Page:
FacebookTwitterGoogle+RedditEmail

Kansas, Extinction and "Intelligent Design"

by KARL SHEPARD

I am astonished that the Kansas state school board would once again make itself a world laughing stock. Like a little boy caught with his pants down, it tries hard to conceal the face of science. It is a difficult task when you expose the source of speciation. At 40,000 feet up in the Gulf Stream, “the angels made me do it,” will not suffice as an excuse.

The claim is that intelligent design is somehow different from creation science.

The postulate is that the complexity and interconnectedness of the natural world cannot have occurred by chance and therefore must have been intelligently designed.

It would do us well to distinguish the physical world from the natural world in such an argument. All plants and animals including hominids are subject to a physical world.

The tsunami, earthquake, volcanic explosion, meteorite, or climate change, can wipe out whole populations of plants and animals. What happens next depends upon the adaptive radiation of species. You know, that cornerstone of evolution whereby animals are traced to a common ancestor that colonizes new territory and diversifies over time into new species to fill the available niches.

Marsupials in Australia are a good example. Koalas, kangaroos, and Tasmanian wolves evolved from a common marsupial ancestor. (Oh god, this is so complex for the Kansas State School Board and so well understood by everyone else.) The last caged Tasmanian wolf died in 1933. I guess this extinction at hominid hands was also part of an intelligent design. Or, was that extinction malevolent intent? Geological events and climactic catastrophes might also be attributed to bad planning. Is it an intelligent design or wrathful superstition that stops our queries? Only the veal is cowed. Scientists lack the fear of questions.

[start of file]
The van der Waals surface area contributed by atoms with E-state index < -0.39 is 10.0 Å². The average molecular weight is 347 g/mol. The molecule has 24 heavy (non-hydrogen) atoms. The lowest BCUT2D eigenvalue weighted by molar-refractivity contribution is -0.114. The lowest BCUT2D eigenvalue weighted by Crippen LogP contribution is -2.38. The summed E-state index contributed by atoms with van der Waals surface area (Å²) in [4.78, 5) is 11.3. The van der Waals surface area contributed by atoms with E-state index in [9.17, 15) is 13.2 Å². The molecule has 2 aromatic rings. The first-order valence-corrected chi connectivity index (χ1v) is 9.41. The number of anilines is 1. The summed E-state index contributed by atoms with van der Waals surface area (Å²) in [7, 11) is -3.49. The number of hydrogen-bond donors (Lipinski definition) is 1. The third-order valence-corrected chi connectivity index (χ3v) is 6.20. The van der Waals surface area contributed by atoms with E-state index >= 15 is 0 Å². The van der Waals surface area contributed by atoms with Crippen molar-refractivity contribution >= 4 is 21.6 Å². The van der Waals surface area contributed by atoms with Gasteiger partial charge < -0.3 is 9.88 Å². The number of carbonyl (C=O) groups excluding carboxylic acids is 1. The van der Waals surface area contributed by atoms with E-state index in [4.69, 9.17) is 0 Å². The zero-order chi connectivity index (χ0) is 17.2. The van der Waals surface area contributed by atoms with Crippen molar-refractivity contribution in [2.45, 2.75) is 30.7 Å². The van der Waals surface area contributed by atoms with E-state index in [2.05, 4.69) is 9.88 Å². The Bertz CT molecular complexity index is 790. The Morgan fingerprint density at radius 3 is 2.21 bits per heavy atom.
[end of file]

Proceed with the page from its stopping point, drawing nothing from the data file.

So intelligent design, malevolent intent, or favorable geographical chance on some planet in the universe is by design? Perhaps. But not in any testable hypothesis I can conceive. What do you do with an intelligence that condemns most species to extinction in the absence of human permission? Is that intelligently designed? How would we know? What observable evidence could prove it?

Hominids trace their past to the last million years. Evidence of the cockroach is dated to 450 times that number, to the last 450 millennia. It would be easy to argue that the intelligent designer was more interested in these relatively unchanged insects than human improvement.

At its root, we are only at one end of a branch of ancestors reproducing to survive, just another species on a speck of dirt in the universe. We do have an advantage, consciousness of self and sometimes self-knowledge of our claims and questions. The least conscious barely understand what it means to not know. Discourse and discussion will find those limits among those who ask questions.

Clearly, species can and will alter their environments as they populate it and will in turn adapt and radiate to fill the space. Every successful creature only attempts to reproduce. As conditions change, and they always do, reproduction succeeds or fails.

The real myth is ecological balance. What appears to be balance is in fact a moving target. As humans have become more successful, as with every wildly successful species, their impact has grown.

The human animal chooses animals and plants both domestic and wild. We keep, improve and cherish some. We discard, deny, and destroy others. We do weed gardens. We also kill wolves, some in sheep’s clothing.

In the absence of wolves, we try to kill as many deer as we are able in the Mid-West to restore a semblance of balance and make our crops safe for market. It is a perennial complaint by the Missouri Department of Conservation that we do not kill enough deer. The deer eat corn and soybeans to the dismay of farmers. We cull elephants in African game parks to insure that a patch of land is not overrun for similar reasons.

We actively seek the extinction of disease organisms. The eradication of small pox springs to mind. We choose to vaccinate the hominid body and purposefully make it inhospitable. Without the parochial superstition in northern Nigeria, polio could be eliminated in Africa. Polio is not intelligent design; it is a pernicious crippler and killer.

It is no accident that the now rare early 18th century Berkshire pigs, in the last 150 years have lost favor for the newer breeds, Hampshires, Yorkshires, and a Duroc or two. It was the observation of variation in domestic animals that paved the way for our understanding of natural selection.